Still determined to chase her goal of the unwanted Fanny Brice biography, Lee stumbles upon two letters written by Brice, hidden in the pages of a dusty old book in the New York Public Library. Quickly stashing the letters in her satchel, Lee learns she can make a few quick bucks selling the letters to a local bookstore, run by lonely Anna (Dolly Wells), a fan of Lee’s work who takes an instant shine to the author. With her bills piling up and her beloved cat (yes, she’s a cat lady) taking ill, Lee turns to forgery as a burgeoning source of income. Behind the keys of an array of old typewriters, Lee puts her writing skills to use in alternate ways by crafting witty and salacious letters from famous literary figures like Dorothy Parker, Noel Coward, and Lillian Hellman, finishing them with a forged signature and aging the papers in her oven.
As business booms and the process of producing hundreds of fakes takes over her life, Lee maintains her purposely solitary life until a chance encounter with flamboyantly gay Jack Hock (Grant, threatening to steal the entire film), a fellow alcoholic Manhattan nobody (who thinks he’s a somebody) who finds Lee’s sardonic wit and cranky demeanour entirely hilarious and inviting. As the pair form the strangest of connections, Lee enlists Jack in her growing operation by using his sly attitude (“Do not underestimate sparkling blues eyes and a little bit of street smarts,” he boasts) to sell even more letters to those dealers growing suspicious of Lee’s amazing literary “discoveries.” But their enterprise soon attracts the attention of the FBI, and it may only be a matter of time before it all comes crashing down.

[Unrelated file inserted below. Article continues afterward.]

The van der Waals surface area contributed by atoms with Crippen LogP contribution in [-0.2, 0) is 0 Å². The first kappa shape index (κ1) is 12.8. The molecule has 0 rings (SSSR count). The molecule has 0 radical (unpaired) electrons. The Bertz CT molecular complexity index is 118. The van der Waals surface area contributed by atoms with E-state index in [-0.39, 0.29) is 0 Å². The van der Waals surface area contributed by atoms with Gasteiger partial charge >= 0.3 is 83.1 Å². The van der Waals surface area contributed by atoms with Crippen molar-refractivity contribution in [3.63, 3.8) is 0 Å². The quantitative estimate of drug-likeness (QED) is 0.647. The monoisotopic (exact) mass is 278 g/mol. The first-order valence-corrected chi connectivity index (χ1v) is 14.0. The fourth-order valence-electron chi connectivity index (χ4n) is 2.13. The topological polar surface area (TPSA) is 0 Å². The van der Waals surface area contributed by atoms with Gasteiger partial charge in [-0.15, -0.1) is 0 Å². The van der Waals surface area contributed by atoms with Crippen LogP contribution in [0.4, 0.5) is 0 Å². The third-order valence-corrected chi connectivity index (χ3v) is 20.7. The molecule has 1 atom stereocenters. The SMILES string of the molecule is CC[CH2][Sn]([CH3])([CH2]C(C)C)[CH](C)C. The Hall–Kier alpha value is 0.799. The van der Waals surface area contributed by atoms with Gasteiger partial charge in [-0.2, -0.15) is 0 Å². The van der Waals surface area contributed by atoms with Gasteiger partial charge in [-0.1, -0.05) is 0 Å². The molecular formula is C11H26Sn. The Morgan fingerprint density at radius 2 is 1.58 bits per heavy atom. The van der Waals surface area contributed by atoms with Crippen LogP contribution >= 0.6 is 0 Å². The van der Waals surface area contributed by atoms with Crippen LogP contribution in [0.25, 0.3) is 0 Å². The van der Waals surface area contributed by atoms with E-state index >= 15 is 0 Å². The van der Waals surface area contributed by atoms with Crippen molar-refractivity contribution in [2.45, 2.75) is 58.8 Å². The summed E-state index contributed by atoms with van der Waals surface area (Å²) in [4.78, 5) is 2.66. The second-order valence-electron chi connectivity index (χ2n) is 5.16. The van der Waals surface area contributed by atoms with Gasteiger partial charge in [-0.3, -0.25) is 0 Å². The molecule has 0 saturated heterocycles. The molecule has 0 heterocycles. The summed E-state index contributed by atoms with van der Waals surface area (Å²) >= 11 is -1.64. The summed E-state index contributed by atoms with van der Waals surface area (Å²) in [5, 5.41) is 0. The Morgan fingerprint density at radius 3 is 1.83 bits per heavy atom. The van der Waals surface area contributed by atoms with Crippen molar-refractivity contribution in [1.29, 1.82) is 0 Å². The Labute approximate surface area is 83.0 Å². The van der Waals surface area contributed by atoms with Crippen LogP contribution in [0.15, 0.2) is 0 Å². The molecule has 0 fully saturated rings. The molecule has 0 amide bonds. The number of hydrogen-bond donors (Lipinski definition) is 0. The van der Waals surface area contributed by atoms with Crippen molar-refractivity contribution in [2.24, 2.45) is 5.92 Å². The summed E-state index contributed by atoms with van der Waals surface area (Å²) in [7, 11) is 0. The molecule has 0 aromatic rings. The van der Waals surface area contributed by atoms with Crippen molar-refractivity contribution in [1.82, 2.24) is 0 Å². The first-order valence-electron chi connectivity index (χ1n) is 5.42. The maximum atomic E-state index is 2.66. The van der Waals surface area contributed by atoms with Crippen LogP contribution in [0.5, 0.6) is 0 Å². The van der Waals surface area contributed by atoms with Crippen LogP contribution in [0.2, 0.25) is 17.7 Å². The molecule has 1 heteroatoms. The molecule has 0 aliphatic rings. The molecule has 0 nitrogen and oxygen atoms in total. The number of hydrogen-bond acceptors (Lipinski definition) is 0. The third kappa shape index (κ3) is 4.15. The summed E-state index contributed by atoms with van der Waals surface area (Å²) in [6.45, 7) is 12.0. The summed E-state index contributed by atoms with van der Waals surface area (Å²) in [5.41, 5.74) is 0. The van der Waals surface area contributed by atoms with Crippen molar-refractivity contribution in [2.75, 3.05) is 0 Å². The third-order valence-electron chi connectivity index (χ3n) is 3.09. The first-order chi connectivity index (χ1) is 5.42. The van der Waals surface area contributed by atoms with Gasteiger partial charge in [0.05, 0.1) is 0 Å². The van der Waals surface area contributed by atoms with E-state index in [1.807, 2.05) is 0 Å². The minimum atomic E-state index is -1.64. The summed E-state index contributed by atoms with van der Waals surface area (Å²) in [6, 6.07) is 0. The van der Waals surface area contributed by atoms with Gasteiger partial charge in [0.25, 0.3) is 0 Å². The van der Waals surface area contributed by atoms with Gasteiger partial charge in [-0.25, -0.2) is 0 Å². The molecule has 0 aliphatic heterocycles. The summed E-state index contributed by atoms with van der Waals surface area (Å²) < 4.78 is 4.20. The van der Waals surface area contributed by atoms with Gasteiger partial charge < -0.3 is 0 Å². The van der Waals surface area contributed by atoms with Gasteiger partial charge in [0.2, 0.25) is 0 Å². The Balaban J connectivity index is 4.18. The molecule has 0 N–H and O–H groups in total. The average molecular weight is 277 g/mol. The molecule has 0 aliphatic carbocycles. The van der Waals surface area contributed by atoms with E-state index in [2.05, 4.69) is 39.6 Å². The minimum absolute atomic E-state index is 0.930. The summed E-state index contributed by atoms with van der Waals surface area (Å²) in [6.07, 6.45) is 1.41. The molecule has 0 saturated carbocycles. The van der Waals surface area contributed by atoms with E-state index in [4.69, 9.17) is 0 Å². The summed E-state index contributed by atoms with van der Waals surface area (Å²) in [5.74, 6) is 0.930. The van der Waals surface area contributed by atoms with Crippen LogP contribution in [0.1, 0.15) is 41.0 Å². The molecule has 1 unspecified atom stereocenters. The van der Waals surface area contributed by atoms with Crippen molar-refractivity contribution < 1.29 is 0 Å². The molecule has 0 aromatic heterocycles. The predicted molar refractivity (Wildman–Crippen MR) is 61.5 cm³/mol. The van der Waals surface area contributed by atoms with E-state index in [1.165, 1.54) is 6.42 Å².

While it’s an inherently dramatic role, Can You Ever Forgive Me? still makes full use of McCarthy’s impeccable comic timing and her knack for impassive humour. There’s still plenty of laughs to be found here, and it’s all but impossible not to fall in love with such a decidedly unlovable character. That’s the talent of McCarthy, who finds the tortured humanity in this role and takes great care with unfurling a deeply layered performance that will undoubtedly earn McCarthy her second Oscar nomination. Beneath Lee’s irascible and caustic persona is a lonely, unfulfilled, and insecure soul, and McCarthy captures that inner self with deft skill. The screenplay gifts McCarthy with several touchingly poignant moments that are beautiful to witness, particularly a climactic monologue that you’ll likely see replayed during awards season.